I’ve never liked sardines but I finally found a way to eat them other than holding my nose and swallowing. In fact, I think I like this sardine recipe even more than tuna salad (which I don’t eat anymore because of the high mercury content). Before I tell you how I prepared the sardines, let me tell you a few reasons for even bothering to eat them. First of all, sardines with bones are among the healthiest of all fish for us because they are small and low on the food chain (not having ingested lots of toxins like larger fish), high in omega-3 fatty acids (the kind that may prevent cardiovascular disease) and provide us with high quality protein and easily absorbable forms of calcium and vitamins B12 and D. Sardines are always on the list of sustainably sourced fish and they are often canned in olive oil, one of the healthiest oils, or just in water. And, right now during this pandemic, they are a readily available source of fish and can be ordered.
Some people like sardines out of the tin on a buttered cracker or toast. I can manage that if I have to but never found it delicious. I would have to add equal parts butter to the sardines but then they wouldn’t be at all healthy anymore. My parents used to eat them with vinegar and chopped onion but I’ve never loved raw onion so never adopted that version. Not unlike my recipe for tinned salmon salad, I mix rinsed sardines with a long list of ingredients which is flexible and ever-changing. If you don’t have or really can’t stomach sardines, this recipe will improve your tinned tuna, mackerel or salmon, probably even mashed beans. Chopped toasted almonds would be good in place of sesame seeds and if you don’t have fresh dill, use dried or try thyme or cilantro or just parsley. If you prefer mayo to yogurt, use it or just use mustard. If you don’t have or want to use Parmesan, use cottage cheese or Cheddar or leave out the cheese altogether. Should you only have one tin of sardines, you could beef up the salad with a cup of cooked beans or a hard-boiled egg or two. You can use just lemon or pickle juice (or substitute vinegar) but I think both makes for better flavor. I didn’t have pickles so I used olive brine this time. If you want to toss in some chopped pickles, carrots, jicama or peppers, a spoonful of relish or some chutney, you would only be adding layers of flavor. In my mind the whole purpose is to tame the fishiness (yes, I said it) of the sardines. I think it works! Let’s make up another name, like Pantry Salad, to make it more appealing. When it gets hotter this summer, you won’t have to turn on the stove to make this. Serve as a sandwich, with crackers or alongside a shredded carrot, green or fennel salad and you’ll have a satisfying, inexpensive and tasty lunch or dinner by just shopping in your pantry and refrigerator.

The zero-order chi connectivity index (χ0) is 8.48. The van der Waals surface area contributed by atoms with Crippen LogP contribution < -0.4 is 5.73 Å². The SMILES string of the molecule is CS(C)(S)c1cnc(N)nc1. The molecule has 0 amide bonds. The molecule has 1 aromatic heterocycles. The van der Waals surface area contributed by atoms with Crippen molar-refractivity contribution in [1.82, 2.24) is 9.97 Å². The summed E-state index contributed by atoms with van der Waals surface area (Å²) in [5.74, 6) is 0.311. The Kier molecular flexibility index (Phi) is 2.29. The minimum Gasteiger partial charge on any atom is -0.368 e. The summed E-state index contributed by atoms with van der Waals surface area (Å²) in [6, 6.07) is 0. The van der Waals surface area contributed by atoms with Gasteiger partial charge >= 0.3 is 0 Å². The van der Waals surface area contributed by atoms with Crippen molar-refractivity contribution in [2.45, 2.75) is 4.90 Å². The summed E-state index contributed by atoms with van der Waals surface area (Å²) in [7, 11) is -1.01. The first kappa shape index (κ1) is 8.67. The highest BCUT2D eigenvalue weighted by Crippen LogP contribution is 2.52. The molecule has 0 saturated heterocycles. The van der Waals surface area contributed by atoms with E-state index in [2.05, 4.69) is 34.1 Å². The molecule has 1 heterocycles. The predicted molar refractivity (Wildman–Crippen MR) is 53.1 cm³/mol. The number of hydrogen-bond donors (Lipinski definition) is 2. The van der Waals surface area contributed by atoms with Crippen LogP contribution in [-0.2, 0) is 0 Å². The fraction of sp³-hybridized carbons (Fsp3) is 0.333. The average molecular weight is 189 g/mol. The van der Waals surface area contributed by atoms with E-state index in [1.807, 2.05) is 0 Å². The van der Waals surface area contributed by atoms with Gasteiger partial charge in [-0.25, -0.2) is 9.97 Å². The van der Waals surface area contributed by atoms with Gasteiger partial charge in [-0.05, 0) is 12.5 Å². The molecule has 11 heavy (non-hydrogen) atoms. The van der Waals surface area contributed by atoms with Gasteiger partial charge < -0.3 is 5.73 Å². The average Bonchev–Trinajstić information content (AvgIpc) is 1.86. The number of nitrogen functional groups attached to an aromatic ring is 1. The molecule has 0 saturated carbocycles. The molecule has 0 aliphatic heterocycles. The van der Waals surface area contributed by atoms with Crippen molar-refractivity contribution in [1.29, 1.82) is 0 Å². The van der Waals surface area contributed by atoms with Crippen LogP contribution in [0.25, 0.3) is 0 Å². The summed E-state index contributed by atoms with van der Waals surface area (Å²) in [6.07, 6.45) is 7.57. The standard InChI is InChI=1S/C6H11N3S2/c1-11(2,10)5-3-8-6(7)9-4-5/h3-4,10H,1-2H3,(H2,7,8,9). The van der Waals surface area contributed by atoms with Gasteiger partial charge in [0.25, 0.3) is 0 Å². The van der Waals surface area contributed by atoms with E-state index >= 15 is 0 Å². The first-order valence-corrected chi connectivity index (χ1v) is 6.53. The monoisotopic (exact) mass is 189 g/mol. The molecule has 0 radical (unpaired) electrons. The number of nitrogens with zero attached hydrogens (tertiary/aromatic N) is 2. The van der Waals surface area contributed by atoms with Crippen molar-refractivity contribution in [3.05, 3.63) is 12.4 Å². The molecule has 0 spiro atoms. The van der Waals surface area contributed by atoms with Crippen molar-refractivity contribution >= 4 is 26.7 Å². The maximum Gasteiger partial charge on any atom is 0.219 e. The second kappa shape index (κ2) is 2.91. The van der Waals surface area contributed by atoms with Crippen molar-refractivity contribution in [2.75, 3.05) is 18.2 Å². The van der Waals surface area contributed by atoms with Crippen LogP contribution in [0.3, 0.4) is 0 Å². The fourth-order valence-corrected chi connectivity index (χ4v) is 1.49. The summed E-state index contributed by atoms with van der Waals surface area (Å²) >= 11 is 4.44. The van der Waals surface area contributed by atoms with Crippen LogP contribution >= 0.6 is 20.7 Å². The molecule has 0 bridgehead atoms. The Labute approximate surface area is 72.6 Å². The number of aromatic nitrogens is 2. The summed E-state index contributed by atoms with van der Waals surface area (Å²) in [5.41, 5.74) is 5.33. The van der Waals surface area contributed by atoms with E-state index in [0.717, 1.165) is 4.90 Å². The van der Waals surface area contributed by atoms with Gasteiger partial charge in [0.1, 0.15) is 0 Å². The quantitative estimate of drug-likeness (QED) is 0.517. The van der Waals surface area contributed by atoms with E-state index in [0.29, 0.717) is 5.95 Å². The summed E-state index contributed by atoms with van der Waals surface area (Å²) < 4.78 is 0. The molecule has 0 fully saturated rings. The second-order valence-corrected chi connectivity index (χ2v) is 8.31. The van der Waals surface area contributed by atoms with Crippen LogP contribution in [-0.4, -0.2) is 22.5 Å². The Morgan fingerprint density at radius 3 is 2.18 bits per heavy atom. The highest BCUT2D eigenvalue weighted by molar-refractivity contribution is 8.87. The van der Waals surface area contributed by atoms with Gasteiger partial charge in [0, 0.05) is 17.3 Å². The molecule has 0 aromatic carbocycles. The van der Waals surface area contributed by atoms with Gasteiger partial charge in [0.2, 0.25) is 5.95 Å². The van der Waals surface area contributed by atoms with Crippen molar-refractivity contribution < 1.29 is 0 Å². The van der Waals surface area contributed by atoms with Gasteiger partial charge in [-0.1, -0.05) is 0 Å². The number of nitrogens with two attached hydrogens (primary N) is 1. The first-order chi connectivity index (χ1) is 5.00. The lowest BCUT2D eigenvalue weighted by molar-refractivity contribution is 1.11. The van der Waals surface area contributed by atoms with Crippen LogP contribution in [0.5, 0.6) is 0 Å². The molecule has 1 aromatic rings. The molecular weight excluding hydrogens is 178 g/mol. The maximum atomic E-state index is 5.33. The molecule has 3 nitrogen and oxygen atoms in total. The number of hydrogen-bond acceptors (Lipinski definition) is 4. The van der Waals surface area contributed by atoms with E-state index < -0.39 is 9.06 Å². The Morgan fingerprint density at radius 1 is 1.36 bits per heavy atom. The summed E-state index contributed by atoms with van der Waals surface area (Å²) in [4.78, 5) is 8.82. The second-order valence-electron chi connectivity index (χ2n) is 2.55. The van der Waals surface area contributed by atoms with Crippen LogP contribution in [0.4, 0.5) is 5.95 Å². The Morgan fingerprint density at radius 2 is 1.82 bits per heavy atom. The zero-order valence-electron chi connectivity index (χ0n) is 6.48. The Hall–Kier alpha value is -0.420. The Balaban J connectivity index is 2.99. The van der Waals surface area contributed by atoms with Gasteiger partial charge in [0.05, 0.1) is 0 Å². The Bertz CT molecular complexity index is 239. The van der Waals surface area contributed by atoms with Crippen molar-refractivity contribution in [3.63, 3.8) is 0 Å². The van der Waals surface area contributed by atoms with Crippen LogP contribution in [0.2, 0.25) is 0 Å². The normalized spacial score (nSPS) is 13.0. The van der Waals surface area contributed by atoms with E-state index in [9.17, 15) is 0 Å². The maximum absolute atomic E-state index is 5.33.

Mash the contents of 2 tins sardines with bones (3 small headless fish in each 4.375 oz tin)and mix together with:
- 2 TBs plain Greek yogurt
- 2-3 TBs grated Parmesan
- 2 TBs Dijon mustard
- 1 TB lemon juice
- 1 TB pickle juice
- Zest of one lemon
- 2 TBs chopped fresh dill (or 2 tsps dried)
- 1 stalk celery, finely chopped
- 1-2 chopped scallions or 1 TBs finely minced red onion
- 1 TB relish, capers or chopped olives or pickles, optional
Top with toasted sesame seeds or chopped toasted almonds and parsley